Hollywood of the 1960s might not scream "3D-optimized puzzles," but that doesn't mean the two can't go hand in hand. James Noir's Hollywood Crimes knows this is the case. As a contestant on fictional quiz show Incredible Puzzle Masters, you're naturally the best choice to help the FBI with its investigation into a serial killer who leaves puzzles at every crime scene. Not only are you the best choice, but the victims are also past champions of the show. Puzzling. It's a slightly weird game; there's a low-budget feel to it, with puzzles that are great fun if a little repetitive. But the B-movie feel of Hollywood Crimes actually contributes to its charmingly off-kilter atmosphere.
There's an unusual disparity at the start of the game, but it's one that actually works rather well. The game fluctuates between gaudy '60s quiz-show dressing and moody crimes scenes, with both settings offering puzzles to solve. The quiz show is laid out neatly; you have to solve 12 puzzles that are divided into three score brackets and achieve a target score. It's a good idea and allows you to choose which brainteasers you solve to progress, meaning (at least in some parts of the game) you're never going to be stuck on one specific conundrum.
The main downside here is that there isn't much puzzle variation. Usually, each type of puzzle appears multiple times, and although there's justification for this later in the game, some more variety would have been nice. There are numerous puzzles where you have to navigate a 3D maze, puzzles where you have to drop coins into the correct slots, lock-picking puzzles, sequential puzzles, and the occasional clever one-off brainteaser.
Most of the puzzle types are a lot of fun and make decent use of the 3DS tech. This extends to the game overall, with such neat touches as seeing yourself reflected in mirrors or having to rotate a 3D object to get the correct perspective. Some challenges also make use of the tilt sensor and have you rotate your 3DS to slide a block around a maze. To compensate for the fact that you have to move the handheld around, the 3D itself is sparse and nonintrusive, which adds a small amount of depth to the visuals without ever really straying much into full 3D territory. It's a good example of knowing when less is more.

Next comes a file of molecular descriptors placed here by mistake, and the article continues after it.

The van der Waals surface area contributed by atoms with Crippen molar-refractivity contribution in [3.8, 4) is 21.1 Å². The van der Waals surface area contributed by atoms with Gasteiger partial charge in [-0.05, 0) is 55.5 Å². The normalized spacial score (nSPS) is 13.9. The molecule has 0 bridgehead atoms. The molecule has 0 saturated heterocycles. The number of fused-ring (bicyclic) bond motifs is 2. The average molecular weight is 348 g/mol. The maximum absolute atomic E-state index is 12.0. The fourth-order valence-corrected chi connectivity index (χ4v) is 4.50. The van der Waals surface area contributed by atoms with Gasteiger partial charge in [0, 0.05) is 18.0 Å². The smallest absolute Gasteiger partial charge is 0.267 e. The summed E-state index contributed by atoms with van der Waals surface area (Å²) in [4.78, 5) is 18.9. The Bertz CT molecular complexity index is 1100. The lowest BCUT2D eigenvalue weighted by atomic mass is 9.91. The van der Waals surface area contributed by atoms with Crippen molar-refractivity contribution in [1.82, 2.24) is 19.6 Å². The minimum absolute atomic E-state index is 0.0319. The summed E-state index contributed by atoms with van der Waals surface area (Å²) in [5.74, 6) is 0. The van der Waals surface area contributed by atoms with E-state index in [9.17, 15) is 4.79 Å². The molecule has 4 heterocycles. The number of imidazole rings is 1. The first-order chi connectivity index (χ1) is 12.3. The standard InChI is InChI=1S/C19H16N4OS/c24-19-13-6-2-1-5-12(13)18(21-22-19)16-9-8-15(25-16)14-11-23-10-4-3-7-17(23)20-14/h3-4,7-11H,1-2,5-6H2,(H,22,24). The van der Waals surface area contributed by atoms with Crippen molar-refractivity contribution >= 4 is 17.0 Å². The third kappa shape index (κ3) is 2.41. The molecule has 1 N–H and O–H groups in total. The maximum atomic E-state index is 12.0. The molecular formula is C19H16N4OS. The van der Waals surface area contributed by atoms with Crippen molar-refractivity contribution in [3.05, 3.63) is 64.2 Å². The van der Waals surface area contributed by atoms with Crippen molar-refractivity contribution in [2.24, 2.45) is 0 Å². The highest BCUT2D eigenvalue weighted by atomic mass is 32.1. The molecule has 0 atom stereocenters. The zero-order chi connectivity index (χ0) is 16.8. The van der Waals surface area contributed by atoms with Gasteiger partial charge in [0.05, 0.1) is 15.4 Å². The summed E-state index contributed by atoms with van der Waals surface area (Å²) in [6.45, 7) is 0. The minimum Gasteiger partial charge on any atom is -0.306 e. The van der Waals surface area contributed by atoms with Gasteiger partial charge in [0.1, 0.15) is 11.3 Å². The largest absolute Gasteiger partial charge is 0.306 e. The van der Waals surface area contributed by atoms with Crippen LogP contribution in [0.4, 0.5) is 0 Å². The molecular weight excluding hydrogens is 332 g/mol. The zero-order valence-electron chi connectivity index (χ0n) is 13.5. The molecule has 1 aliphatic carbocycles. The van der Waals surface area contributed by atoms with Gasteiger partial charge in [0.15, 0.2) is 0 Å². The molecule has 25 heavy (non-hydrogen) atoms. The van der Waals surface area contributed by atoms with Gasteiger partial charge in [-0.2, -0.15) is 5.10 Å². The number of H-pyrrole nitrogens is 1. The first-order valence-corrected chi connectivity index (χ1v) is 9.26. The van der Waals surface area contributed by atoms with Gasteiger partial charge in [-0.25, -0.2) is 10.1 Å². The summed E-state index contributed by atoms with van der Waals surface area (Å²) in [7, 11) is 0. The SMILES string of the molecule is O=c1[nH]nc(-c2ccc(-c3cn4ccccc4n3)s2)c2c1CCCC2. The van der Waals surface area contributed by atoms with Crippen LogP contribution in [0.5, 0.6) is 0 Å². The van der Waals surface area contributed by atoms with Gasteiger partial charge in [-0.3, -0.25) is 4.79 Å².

The most unusual aspect of James Noir is the fact that it uses full-motion video for the characters. Presenter Glen Darnby sits at his desk, played by a real actor, and vibrates in a sinister manner. Host Monique shudders on the spot, pirouetting to display your score. There are about three frames to signify speech, with each character's mouth flapping open and closed like a creepy marionette. Rather than just looking cheap, it adds an air of foreboding to the game, whether it was intentional or not. Characters are barely fleshed out, although the script makes a few halfhearted attempts at providing backstory, but this rarely extends beyond "Glen Darnby is an alcoholic."
The presentation is interesting, too. Chapter dividers take the form of typical noir-genre advertising that is reminiscent of Raymond Chandler book covers. The quiz show takes place on a tacky set, complete with a faceless, shadowy audience. Annoying jingles play out as Darnby reels off catchphrases and you solve puzzle after puzzle. This is then offset by the few crime scenes that offer brief glimpses at a darker Hollywood underbelly. The game spends very little time exploring this, and some fleshing out would have been extremely welcome, although certain things come into play later, which would be a shame to ruin. It's a bit silly at times, and occasionally, there are some fairly glaring typographical errors in the text, but there's a certain charm to James Noir that is impossible to ignore.
It's also a fairly short game, at least in regard to finishing the main plot, but there are more than 140 puzzles, including some especially enjoyable sequential puzzles, and you still have plenty left to solve once the main plot is over. The story only takes four or five hours tops, and it is utterly ridiculous, as well as quite poorly scripted in places. But the midpoint twist, which completely changes the focus and setting of the game for a while, keeps things fresh.
There's too much puzzle repetition for Hollywood Crimes to stand alongside Professor Layton. But the puzzles, as much as they're repeated, are a lot of fun, and due to their nature, they can't really be done wrong. The structure also means you're not forced to do every puzzle of a certain type, or you can return to them later, which makes things a lot more digestible. It's silly and fairly forgettable overall, but it's enjoyable while it lasts. Perhaps it's not a game that can seriously compete with some of the big hitters out now, but for a fun distraction when you have a few spare hours, you could do a lot worse. And in the words of quiz show host Glen Darnby, "That's dead on!"